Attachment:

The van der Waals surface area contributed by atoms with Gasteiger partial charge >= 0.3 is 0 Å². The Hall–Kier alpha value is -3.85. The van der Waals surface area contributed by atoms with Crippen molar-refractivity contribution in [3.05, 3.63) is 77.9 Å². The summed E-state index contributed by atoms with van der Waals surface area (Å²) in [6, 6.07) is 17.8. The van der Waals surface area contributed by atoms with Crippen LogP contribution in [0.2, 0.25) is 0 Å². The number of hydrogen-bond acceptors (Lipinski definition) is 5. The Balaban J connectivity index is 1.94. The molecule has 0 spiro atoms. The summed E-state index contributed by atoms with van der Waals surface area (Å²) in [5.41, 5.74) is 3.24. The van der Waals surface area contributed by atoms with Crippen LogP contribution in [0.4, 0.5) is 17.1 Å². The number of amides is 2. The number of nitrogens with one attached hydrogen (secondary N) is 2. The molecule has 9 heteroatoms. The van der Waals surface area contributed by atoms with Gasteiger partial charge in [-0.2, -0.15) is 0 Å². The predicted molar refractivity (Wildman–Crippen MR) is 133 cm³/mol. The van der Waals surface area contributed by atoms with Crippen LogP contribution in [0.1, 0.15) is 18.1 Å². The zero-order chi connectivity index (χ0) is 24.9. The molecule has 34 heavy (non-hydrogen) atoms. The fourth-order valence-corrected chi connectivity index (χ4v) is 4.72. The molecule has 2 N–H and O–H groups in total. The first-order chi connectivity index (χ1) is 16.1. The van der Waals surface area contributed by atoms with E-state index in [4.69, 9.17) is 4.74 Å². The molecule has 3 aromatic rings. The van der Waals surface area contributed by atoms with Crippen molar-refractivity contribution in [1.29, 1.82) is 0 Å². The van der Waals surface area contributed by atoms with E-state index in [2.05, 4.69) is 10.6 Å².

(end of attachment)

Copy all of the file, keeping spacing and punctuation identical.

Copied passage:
The van der Waals surface area contributed by atoms with Gasteiger partial charge >= 0.3 is 0 Å². The Hall–Kier alpha value is -3.85. The van der Waals surface area contributed by atoms with Crippen molar-refractivity contribution in [3.05, 3.63) is 77.9 Å². The summed E-state index contributed by atoms with van der Waals surface area (Å²) in [6, 6.07) is 17.8. The van der Waals surface area contributed by atoms with Crippen LogP contribution in [0.2, 0.25) is 0 Å². The number of hydrogen-bond acceptors (Lipinski definition) is 5. The Balaban J connectivity index is 1.94. The molecule has 0 spiro atoms. The summed E-state index contributed by atoms with van der Waals surface area (Å²) in [5.41, 5.74) is 3.24. The van der Waals surface area contributed by atoms with Crippen LogP contribution in [0.4, 0.5) is 17.1 Å². The number of amides is 2. The number of nitrogens with one attached hydrogen (secondary N) is 2. The molecule has 9 heteroatoms. The van der Waals surface area contributed by atoms with Gasteiger partial charge in [-0.2, -0.15) is 0 Å². The predicted molar refractivity (Wildman–Crippen MR) is 133 cm³/mol. The van der Waals surface area contributed by atoms with Crippen LogP contribution in [0.1, 0.15) is 18.1 Å². The zero-order chi connectivity index (χ0) is 24.9. The molecule has 34 heavy (non-hydrogen) atoms. The fourth-order valence-corrected chi connectivity index (χ4v) is 4.72. The molecule has 2 N–H and O–H groups in total. The first-order chi connectivity index (χ1) is 16.1. The van der Waals surface area contributed by atoms with E-state index in [4.69, 9.17) is 4.74 Å². The molecule has 3 aromatic rings. The van der Waals surface area contributed by atoms with Crippen molar-refractivity contribution in [1.29, 1.82) is 0 Å². The van der Waals surface area contributed by atoms with E-state index in [2.05, 4.69) is 10.6 Å².